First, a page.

Before this story recedes into the distant past of more than a couple weeks, let’s take one more look at that encounter on CBS between Fox’s Sean Hannity and Ted Koppel. And oh yes, my own version of the liberal mania coming at me, as William F. Buckley described it, with “lance cocked.”
While a guest on the Fox News Channel’s weeknight Hannity program on Wednesday, April 12, Piers Morgan -- a former evening host for the Cable News Network and current U.S. editor-at-large on the Daily Mail website -- sharply criticized Chris Matthews, the host of MSNBC’s Hardball program, for insinuating that President Donald Trump and his family might meet a savage end.
New York Times reporter Liam Stack sticks out among even the liberal journalists at the paper for his anti-Trump Twitter feed, which was called out by the paper’s own Public Editor. Snark and sarcasm permeated every paragraph of his take on the Sean Hannity and Ted Koppel dust-up, in which the veteran liberal journalist and CBS Sunday Morning contributor suggested that conservative opinion shows like those from Hannity on Fox News were bad for America. Even the headline: “Sean Hannity Is Still Upset Ted Koppel Said He Was ‘Bad for America.’” As if that’s not worth getting upset about?
On Monday's The View on ABC, as the group discussed Ted Koppel's recent interview with Sean Hannity in which he accused the conservative FNC host of being bad for the country, liberal co-hosts Whoopi Goldberg, Sunny Hostin, and Joy Behar all wrongly accused Fox News of promoting birtherism conspiracy theories against President Barack Obama. Ironically, a Nexis search reveals many examples of FNC anchors over the years disputing the conspiracy theories that Obama was born in Kenya, as they repeatedly made known their belief that he was born in Hawaii and that those who claimed otherwise were misguided.
With no sense of irony, longtime liberal journalist Ted Koppel on Sunday embraced the idea that it’s Sean Hannity and conservatives in the media who are “bad for America.” The CBS Sunday Morning senior contributor investigated why “we Americans occupy alternate universes” when it comes to facts and our media choices. Unsurprisingly, the partisan journalist mostly blamed this on the right and didn’t look in the mirror.
In the last 36 hours, CNN and the Fox News Channel (FNC) came to blows following a report by CNN media reporter Dylan Byers that FNC host Sean Hannity whipped out a gun and pointed it at Juan Williams following a heated debate last year on the set of his eponymous show.
During the Wednesday morning edition of the America's Newsroom program on the Fox News Channel, co-anchor Bill Hemmer discussed the release of part of Donald Trump's 2005 income tax return with Howard Kurtz, who called the incident “a big-time blunder” by Rachel Maddow, who devoted her entire eponymous MSNBC program on Tuesday night to the two pages of information provided by liberal reporter and author David Cay Johnston.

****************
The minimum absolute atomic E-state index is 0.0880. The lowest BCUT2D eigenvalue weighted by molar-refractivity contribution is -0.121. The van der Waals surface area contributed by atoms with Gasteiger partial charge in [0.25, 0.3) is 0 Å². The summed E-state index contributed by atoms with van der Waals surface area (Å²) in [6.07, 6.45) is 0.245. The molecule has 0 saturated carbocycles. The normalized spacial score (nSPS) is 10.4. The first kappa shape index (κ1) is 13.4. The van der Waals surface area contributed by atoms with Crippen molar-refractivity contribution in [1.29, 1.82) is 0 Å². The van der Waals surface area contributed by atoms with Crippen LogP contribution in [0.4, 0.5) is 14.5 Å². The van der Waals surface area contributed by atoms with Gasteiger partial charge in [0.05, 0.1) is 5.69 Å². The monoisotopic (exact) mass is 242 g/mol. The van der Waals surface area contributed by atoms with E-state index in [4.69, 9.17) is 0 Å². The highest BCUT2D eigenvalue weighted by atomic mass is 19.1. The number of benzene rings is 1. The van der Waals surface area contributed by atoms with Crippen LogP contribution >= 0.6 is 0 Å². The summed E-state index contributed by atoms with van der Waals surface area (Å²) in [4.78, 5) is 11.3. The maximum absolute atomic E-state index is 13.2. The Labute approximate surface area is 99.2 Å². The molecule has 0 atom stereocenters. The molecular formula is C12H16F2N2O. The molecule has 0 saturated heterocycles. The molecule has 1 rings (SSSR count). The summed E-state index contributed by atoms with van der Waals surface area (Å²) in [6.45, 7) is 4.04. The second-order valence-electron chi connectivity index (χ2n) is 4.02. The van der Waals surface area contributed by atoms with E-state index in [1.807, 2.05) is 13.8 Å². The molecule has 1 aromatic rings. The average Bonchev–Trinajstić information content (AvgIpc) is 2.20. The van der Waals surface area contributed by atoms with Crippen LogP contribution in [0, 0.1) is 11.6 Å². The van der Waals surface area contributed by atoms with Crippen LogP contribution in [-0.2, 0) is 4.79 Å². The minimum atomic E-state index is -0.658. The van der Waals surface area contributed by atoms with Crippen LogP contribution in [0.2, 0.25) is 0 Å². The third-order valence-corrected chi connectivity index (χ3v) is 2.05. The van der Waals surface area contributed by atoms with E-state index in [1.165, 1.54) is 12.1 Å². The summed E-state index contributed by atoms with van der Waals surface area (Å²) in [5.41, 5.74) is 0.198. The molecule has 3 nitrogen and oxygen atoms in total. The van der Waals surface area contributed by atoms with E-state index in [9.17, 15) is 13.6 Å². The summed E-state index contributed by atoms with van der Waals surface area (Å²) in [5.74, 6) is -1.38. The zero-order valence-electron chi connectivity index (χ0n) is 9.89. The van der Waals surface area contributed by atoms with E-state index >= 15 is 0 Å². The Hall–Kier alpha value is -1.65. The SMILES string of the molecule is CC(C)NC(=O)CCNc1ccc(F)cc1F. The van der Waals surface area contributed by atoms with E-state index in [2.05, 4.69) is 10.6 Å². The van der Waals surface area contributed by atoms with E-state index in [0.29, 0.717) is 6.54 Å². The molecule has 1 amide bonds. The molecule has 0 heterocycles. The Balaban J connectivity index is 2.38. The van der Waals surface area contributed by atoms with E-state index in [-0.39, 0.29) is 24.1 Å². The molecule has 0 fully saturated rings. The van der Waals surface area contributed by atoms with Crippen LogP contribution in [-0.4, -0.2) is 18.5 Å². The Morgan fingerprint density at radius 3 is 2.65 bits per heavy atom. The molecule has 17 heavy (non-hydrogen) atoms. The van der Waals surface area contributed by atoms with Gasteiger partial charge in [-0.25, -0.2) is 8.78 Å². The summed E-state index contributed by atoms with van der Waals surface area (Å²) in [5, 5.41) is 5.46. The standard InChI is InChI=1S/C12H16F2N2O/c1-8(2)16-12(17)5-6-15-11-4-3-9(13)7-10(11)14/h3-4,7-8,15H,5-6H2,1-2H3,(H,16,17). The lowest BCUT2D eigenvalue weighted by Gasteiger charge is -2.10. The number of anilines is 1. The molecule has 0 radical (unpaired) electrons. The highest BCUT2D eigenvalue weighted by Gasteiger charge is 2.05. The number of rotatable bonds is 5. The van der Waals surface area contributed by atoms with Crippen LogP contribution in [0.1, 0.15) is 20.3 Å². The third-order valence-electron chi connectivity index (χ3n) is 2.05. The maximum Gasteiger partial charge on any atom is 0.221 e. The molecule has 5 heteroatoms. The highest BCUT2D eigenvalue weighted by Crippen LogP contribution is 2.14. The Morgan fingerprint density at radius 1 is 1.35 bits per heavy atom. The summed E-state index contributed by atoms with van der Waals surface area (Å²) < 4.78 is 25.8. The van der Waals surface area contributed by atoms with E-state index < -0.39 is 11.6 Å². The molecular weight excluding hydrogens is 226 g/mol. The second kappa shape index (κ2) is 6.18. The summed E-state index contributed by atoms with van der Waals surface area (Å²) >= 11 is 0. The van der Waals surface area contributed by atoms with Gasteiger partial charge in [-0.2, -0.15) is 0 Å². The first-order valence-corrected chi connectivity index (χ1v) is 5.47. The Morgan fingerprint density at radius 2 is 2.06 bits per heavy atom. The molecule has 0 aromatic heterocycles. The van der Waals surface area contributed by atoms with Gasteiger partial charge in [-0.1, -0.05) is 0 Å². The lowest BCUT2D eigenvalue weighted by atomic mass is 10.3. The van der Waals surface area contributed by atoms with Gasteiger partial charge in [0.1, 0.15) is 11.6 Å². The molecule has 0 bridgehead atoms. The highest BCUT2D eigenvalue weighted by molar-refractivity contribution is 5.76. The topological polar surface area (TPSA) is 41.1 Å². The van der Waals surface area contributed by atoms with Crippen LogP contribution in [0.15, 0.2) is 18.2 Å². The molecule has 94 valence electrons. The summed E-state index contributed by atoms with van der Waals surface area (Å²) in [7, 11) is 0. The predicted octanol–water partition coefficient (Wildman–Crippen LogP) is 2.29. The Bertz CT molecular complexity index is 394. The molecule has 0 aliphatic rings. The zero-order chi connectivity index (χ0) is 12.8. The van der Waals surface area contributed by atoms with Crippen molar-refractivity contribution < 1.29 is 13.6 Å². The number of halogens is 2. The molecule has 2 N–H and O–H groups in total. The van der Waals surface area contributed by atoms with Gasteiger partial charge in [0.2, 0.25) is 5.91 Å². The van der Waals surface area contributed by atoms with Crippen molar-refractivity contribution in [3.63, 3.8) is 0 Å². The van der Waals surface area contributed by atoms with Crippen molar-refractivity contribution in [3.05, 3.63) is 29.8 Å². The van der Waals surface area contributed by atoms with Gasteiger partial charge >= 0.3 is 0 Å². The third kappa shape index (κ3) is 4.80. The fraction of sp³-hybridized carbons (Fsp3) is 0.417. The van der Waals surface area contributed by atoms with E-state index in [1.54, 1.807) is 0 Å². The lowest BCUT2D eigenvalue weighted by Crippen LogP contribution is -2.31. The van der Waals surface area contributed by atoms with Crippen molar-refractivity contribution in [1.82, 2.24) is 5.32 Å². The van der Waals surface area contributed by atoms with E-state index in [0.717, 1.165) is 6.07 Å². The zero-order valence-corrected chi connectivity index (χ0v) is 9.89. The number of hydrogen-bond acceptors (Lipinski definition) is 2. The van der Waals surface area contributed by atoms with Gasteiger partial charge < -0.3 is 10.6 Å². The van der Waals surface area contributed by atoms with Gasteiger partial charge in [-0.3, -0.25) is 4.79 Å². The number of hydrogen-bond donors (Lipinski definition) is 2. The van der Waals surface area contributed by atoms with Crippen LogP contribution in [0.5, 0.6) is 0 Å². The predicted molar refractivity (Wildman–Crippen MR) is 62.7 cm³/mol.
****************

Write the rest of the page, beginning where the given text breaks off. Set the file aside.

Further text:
Our colleague Jeffrey Lord penned a new piece for The American Spectator on Washington Post media columnist Margaret Sullivan denouncing the conservative media for pushing lies and conspiracy theories instead of real information. The online headline for Sullivan was “Pro-Trump media sets the agenda with lies. Here’s how traditional media can take it back.”
To Sullivan, there is the “hyperpartisan” right-wing media, and on the other side, there is the “traditional media.” As if the “traditional” media is not “hyperpartisan.”
Monday evening conservative radio host Mark Levin shot back at the media, after several networks and pundits mocked him as a “conspiracy theorist” who propagated stories from anonymous sources. This came after Levin talked about reports that the Obama Administration had eavesdropped on Trump's associates before the election, reports Levin asserted, he got from the mainstream media itself. “Apparently now I have forced the media to do its job!” Levin snarked before accusing the media of being “schizophrenic” for forgetting their own reporting.
This post goes straight into the "Just When You Didn't Think They Could Sink Any Lower (But They Always Manage)" file. At Slate.com on Thursday, staff writer Isaac Chotiner took the occasion of Alan Colmes's death only hours earlier to criticize him as a "buffoon and patsy," and as "Fox News’ Original Liberal Weakling."
For many years, liberal pundit Alan Colmes often provided the “balanced” part of the Fox News Channel motto of being “Fair and Balanced.” That came to abrupt end when the 66-year-old former stand-up comedian, radio host and co-host of the Hannity & Colmes weeknight news and interview program passed away after a brief illness on Thursday.
The star anchor at Univision and Fusion has penned yet another moral preen of a column, this time, scolding America for having elected Donald Trump to the presidency of the United States. But the only thing that Ramos managed to signal here, beyond progressive virtue, was precisely how out of touch he is with the country he purports to lecture.